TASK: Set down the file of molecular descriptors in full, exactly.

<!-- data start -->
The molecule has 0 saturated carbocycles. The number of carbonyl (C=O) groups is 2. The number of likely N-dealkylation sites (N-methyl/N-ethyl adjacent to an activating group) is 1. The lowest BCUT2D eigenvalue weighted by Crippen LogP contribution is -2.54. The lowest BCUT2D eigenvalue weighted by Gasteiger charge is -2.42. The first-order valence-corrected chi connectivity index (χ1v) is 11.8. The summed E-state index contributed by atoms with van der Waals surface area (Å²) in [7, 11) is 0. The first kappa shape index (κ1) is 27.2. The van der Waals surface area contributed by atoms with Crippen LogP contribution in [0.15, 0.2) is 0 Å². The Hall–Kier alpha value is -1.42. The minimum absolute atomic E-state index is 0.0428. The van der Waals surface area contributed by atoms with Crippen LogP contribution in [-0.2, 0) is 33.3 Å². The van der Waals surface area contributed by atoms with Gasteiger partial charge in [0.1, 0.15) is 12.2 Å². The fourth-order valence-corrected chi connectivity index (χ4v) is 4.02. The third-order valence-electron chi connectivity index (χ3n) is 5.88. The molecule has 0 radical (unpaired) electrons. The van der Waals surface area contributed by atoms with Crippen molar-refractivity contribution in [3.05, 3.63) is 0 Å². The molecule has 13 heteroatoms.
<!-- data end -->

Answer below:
The molecule has 0 saturated carbocycles. The number of carbonyl (C=O) groups is 2. The number of likely N-dealkylation sites (N-methyl/N-ethyl adjacent to an activating group) is 1. The lowest BCUT2D eigenvalue weighted by Crippen LogP contribution is -2.54. The lowest BCUT2D eigenvalue weighted by Gasteiger charge is -2.42. The first-order valence-corrected chi connectivity index (χ1v) is 11.8. The summed E-state index contributed by atoms with van der Waals surface area (Å²) in [7, 11) is 0. The first kappa shape index (κ1) is 27.2. The van der Waals surface area contributed by atoms with Crippen LogP contribution in [0.15, 0.2) is 0 Å². The Hall–Kier alpha value is -1.42. The minimum absolute atomic E-state index is 0.0428. The van der Waals surface area contributed by atoms with Crippen LogP contribution in [-0.2, 0) is 33.3 Å². The van der Waals surface area contributed by atoms with Gasteiger partial charge in [0.1, 0.15) is 12.2 Å². The fourth-order valence-corrected chi connectivity index (χ4v) is 4.02. The third-order valence-electron chi connectivity index (χ3n) is 5.88. The molecule has 0 radical (unpaired) electrons. The van der Waals surface area contributed by atoms with Crippen molar-refractivity contribution in [3.05, 3.63) is 0 Å². The molecule has 13 heteroatoms.